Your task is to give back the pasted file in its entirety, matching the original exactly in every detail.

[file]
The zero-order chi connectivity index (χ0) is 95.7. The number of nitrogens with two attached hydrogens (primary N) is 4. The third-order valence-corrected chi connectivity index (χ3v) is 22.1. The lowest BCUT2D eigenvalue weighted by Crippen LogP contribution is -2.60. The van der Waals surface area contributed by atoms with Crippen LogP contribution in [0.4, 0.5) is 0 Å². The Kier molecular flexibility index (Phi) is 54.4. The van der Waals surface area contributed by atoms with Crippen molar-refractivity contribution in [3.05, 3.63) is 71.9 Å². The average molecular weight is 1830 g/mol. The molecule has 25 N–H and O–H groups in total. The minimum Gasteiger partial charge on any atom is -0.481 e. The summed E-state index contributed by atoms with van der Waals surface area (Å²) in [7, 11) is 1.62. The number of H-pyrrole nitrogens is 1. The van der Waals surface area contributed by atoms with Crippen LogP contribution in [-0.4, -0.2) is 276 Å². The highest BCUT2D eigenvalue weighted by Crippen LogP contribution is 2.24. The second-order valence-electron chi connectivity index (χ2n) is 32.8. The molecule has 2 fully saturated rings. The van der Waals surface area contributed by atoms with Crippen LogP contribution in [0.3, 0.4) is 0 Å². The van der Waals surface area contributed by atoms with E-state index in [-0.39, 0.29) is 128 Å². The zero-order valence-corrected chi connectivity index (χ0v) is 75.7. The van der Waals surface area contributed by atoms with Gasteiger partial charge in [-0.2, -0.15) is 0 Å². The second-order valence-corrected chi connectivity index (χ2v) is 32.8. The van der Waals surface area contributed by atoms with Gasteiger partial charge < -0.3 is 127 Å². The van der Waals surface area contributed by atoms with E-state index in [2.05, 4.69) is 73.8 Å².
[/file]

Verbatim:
The zero-order chi connectivity index (χ0) is 95.7. The number of nitrogens with two attached hydrogens (primary N) is 4. The third-order valence-corrected chi connectivity index (χ3v) is 22.1. The lowest BCUT2D eigenvalue weighted by Crippen LogP contribution is -2.60. The van der Waals surface area contributed by atoms with Crippen LogP contribution in [0.4, 0.5) is 0 Å². The Kier molecular flexibility index (Phi) is 54.4. The van der Waals surface area contributed by atoms with Crippen molar-refractivity contribution in [3.05, 3.63) is 71.9 Å². The average molecular weight is 1830 g/mol. The molecule has 25 N–H and O–H groups in total. The minimum Gasteiger partial charge on any atom is -0.481 e. The summed E-state index contributed by atoms with van der Waals surface area (Å²) in [7, 11) is 1.62. The number of H-pyrrole nitrogens is 1. The van der Waals surface area contributed by atoms with Crippen LogP contribution in [-0.4, -0.2) is 276 Å². The highest BCUT2D eigenvalue weighted by Crippen LogP contribution is 2.24. The second-order valence-electron chi connectivity index (χ2n) is 32.8. The molecule has 2 fully saturated rings. The van der Waals surface area contributed by atoms with Crippen LogP contribution in [0.3, 0.4) is 0 Å². The van der Waals surface area contributed by atoms with E-state index in [-0.39, 0.29) is 128 Å². The zero-order valence-corrected chi connectivity index (χ0v) is 75.7. The van der Waals surface area contributed by atoms with Gasteiger partial charge in [-0.2, -0.15) is 0 Å². The second-order valence-corrected chi connectivity index (χ2v) is 32.8. The van der Waals surface area contributed by atoms with Gasteiger partial charge < -0.3 is 127 Å². The van der Waals surface area contributed by atoms with E-state index in [2.05, 4.69) is 73.8 Å².